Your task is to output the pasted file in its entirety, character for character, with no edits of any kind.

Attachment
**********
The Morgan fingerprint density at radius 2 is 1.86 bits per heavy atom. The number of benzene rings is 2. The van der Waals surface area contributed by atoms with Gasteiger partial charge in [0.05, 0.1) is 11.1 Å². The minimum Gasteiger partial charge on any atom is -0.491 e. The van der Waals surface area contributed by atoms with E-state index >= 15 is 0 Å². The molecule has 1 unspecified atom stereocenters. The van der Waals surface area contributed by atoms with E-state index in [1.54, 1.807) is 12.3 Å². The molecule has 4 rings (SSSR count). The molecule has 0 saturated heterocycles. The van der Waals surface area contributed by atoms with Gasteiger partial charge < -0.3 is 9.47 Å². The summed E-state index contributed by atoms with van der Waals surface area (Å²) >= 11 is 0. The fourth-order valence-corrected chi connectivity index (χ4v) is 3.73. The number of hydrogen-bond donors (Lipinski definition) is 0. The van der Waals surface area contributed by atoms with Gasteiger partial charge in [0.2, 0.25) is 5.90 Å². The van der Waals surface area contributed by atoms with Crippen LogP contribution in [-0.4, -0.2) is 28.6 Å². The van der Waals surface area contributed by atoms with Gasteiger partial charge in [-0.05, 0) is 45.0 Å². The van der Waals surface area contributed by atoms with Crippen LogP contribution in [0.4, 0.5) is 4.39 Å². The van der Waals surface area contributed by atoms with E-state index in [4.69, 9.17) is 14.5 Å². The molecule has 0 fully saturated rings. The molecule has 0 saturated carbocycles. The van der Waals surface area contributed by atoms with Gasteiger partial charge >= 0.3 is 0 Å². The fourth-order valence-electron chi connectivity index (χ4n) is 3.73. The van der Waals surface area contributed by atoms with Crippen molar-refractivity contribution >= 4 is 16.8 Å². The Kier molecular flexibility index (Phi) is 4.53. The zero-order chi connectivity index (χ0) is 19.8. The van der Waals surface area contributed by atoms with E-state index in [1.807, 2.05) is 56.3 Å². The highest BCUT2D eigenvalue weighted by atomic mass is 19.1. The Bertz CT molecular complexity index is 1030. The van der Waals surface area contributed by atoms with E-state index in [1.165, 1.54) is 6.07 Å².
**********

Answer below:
The Morgan fingerprint density at radius 2 is 1.86 bits per heavy atom. The number of benzene rings is 2. The van der Waals surface area contributed by atoms with Gasteiger partial charge in [0.05, 0.1) is 11.1 Å². The minimum Gasteiger partial charge on any atom is -0.491 e. The van der Waals surface area contributed by atoms with E-state index >= 15 is 0 Å². The molecule has 1 unspecified atom stereocenters. The van der Waals surface area contributed by atoms with E-state index in [1.54, 1.807) is 12.3 Å². The molecule has 4 rings (SSSR count). The molecule has 0 saturated heterocycles. The van der Waals surface area contributed by atoms with Gasteiger partial charge < -0.3 is 9.47 Å². The summed E-state index contributed by atoms with van der Waals surface area (Å²) >= 11 is 0. The fourth-order valence-corrected chi connectivity index (χ4v) is 3.73. The number of hydrogen-bond donors (Lipinski definition) is 0. The van der Waals surface area contributed by atoms with Gasteiger partial charge in [0.2, 0.25) is 5.90 Å². The van der Waals surface area contributed by atoms with Crippen LogP contribution in [-0.4, -0.2) is 28.6 Å². The van der Waals surface area contributed by atoms with Gasteiger partial charge in [-0.05, 0) is 45.0 Å². The van der Waals surface area contributed by atoms with Crippen LogP contribution in [0.4, 0.5) is 4.39 Å². The van der Waals surface area contributed by atoms with E-state index in [4.69, 9.17) is 14.5 Å². The molecule has 0 fully saturated rings. The molecule has 0 saturated carbocycles. The van der Waals surface area contributed by atoms with Gasteiger partial charge >= 0.3 is 0 Å². The fourth-order valence-electron chi connectivity index (χ4n) is 3.73. The van der Waals surface area contributed by atoms with Crippen molar-refractivity contribution >= 4 is 16.8 Å². The Kier molecular flexibility index (Phi) is 4.53. The zero-order chi connectivity index (χ0) is 19.8. The van der Waals surface area contributed by atoms with E-state index in [1.807, 2.05) is 56.3 Å². The highest BCUT2D eigenvalue weighted by atomic mass is 19.1. The Bertz CT molecular complexity index is 1030. The van der Waals surface area contributed by atoms with E-state index in [1.165, 1.54) is 6.07 Å².